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Ex Machina shows once again that a robot can either pass the ‘Turing Test’ or it can follow Asimov’s Three Laws of Robotics… never both.
Celebrated author and scriptwriter Alex Garland (The Beach, 28 Days Later) turns director in this straight forward sci-fi fable. If anyone had any doubts about Garland making the transition from writer to director, Ex Machina has emphatically allayed those fears. Ex Machina looks beautiful throughout and Garland brings the best out of a talented cast.
Domhnall Gleeson follows his excellent performance in Frank with another assured turn as ‘rat in a maze’ Caleb. Gleeson played a robot himself in Black Mirror, in a story not too dissimilar to this one. In truth, the plot behind Ex Machina is a familiar one, drawing from such commonly used sources as Frankenstein, Kubrick and even Terminator. Garland’s twisting and unpredictable script and an excellent score keeps things fresh however as well as the performance from the cast.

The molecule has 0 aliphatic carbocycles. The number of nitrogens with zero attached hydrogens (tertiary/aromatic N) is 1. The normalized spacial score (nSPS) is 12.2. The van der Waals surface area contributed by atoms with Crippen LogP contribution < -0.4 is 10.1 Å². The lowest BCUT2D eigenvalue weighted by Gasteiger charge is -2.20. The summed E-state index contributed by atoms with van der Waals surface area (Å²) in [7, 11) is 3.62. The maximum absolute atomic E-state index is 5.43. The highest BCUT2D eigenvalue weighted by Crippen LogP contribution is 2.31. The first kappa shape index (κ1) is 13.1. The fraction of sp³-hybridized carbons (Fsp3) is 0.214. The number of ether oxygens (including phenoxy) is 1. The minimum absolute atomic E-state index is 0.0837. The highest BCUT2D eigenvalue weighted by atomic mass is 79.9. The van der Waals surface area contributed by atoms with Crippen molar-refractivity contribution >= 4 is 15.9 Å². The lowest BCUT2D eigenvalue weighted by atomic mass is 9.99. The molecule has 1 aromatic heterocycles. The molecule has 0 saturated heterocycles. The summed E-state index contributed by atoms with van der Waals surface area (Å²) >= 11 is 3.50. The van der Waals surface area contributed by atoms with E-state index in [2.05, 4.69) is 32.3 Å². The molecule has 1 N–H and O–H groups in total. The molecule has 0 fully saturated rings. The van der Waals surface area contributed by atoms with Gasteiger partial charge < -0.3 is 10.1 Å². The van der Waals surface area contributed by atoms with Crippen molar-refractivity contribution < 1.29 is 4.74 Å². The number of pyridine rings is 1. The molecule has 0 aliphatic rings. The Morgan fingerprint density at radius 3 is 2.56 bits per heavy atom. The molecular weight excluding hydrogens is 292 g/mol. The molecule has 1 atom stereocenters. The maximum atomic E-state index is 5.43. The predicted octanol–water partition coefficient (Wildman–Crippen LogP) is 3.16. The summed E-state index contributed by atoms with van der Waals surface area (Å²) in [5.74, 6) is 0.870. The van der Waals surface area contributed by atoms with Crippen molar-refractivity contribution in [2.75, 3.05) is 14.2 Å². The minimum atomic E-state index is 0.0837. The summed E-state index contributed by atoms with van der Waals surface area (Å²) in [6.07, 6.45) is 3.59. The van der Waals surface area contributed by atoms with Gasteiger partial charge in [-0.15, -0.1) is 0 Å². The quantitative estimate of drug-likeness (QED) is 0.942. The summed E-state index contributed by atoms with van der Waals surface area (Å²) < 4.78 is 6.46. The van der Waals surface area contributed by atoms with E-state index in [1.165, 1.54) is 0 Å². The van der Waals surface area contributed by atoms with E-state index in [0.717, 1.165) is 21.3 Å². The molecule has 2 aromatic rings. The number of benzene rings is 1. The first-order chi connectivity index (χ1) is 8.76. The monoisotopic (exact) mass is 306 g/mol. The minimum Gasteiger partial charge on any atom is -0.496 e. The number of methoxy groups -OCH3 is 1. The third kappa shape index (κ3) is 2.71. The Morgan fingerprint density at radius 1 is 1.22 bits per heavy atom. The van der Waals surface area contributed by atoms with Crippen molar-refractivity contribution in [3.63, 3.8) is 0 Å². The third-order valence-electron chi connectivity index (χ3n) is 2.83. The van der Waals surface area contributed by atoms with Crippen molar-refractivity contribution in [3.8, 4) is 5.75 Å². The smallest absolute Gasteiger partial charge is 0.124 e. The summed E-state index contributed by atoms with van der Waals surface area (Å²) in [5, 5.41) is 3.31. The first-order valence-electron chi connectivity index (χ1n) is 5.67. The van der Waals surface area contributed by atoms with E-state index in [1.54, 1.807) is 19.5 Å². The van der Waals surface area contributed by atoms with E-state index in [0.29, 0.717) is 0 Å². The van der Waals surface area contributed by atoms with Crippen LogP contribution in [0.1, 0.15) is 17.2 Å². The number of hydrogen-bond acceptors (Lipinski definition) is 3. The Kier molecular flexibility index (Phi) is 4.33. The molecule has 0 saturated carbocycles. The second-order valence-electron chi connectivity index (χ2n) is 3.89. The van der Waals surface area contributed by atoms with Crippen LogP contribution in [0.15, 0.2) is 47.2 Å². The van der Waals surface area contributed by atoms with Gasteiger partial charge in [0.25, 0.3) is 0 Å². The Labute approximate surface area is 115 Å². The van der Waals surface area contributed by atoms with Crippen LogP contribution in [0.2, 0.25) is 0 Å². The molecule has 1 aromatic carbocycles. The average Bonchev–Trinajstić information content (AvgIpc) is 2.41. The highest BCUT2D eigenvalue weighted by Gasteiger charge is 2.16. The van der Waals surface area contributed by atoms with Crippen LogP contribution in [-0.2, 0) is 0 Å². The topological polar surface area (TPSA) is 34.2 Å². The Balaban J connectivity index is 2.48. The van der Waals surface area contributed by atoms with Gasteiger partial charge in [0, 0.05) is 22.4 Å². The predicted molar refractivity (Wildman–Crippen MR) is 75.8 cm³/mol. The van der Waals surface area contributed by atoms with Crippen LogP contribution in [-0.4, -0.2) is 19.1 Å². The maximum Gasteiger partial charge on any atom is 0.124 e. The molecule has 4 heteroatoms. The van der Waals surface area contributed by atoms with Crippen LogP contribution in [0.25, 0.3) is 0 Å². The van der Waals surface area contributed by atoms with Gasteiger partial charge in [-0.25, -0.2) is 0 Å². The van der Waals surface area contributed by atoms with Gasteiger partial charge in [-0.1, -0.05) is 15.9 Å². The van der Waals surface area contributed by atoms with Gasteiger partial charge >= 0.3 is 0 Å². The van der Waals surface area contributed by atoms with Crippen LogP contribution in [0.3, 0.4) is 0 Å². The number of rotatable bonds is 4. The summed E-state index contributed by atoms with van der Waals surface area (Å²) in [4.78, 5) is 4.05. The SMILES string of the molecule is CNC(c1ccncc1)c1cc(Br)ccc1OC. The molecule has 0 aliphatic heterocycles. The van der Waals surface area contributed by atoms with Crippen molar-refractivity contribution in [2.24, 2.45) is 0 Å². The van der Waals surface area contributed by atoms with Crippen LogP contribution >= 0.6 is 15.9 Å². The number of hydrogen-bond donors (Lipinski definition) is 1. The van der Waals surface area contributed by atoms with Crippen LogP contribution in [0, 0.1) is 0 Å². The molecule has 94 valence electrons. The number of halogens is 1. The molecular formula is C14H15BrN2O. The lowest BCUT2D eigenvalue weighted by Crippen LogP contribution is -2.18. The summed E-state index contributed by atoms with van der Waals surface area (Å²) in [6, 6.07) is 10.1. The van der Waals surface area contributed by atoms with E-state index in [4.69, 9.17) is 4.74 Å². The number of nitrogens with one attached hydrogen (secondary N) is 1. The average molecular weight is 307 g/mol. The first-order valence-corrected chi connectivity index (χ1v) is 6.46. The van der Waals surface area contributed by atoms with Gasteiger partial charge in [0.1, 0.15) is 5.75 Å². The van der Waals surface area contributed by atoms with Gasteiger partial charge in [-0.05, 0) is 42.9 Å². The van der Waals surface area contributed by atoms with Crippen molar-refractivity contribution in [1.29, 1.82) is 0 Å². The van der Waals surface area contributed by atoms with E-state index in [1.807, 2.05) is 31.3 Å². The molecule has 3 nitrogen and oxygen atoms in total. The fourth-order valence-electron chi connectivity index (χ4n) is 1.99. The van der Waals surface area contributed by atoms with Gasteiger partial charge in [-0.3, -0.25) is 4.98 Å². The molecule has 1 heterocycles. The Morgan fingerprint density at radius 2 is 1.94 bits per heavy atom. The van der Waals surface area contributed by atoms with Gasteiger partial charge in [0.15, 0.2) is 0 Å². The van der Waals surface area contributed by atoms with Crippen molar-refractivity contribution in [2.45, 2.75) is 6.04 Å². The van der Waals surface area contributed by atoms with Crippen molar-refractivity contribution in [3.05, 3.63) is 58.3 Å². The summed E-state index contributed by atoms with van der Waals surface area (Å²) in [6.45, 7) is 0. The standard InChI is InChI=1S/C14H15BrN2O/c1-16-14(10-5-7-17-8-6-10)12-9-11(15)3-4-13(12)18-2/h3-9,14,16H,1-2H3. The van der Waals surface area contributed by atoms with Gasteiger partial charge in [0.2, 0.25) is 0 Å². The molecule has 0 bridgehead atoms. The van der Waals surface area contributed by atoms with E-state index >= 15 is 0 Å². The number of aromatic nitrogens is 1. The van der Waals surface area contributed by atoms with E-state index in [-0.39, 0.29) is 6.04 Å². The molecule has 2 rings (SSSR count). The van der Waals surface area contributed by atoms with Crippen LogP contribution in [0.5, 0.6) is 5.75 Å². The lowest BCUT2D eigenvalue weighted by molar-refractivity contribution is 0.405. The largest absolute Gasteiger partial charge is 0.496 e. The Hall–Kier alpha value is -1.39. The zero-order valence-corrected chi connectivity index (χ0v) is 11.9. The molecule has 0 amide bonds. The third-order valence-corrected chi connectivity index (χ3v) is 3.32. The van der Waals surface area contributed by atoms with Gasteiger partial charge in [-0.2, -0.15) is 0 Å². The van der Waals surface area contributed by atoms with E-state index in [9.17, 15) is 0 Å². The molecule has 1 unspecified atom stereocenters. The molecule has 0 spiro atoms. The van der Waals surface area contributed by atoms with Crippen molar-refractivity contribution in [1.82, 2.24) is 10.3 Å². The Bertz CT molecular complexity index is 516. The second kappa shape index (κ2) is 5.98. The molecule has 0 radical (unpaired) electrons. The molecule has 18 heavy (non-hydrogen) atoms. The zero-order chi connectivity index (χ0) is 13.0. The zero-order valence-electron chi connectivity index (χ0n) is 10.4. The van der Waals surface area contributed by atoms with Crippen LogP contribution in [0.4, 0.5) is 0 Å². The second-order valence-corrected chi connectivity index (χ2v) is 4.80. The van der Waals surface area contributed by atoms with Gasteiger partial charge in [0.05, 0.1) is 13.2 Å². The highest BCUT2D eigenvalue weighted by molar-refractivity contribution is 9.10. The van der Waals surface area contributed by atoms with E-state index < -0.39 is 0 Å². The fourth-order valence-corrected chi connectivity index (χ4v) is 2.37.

Alongside Gleeson is Oscar Isaac who is quickly becoming the next big thing and Isaac is masterful throughout Ex Machina. Gleeson and Isaac have a great chemistry, which bodes well for the upcoming Star Wars sequel in which they both star.
Rounding off the cast is Alicia Vikander as Ava – A heady mix of Hal: 9000 and Pris Stratton from Blade Runner. Vikander more than holds her own with Isaac and Gleeson with a vulnerable yet confident turn.
Ex Machina is hardly original and even all the biblical imagery and symbolism is par for the course but when executed so brilliantly it hardly matters.
For every good movie about AI there are ten bad ones. Ex Machina is one of the best.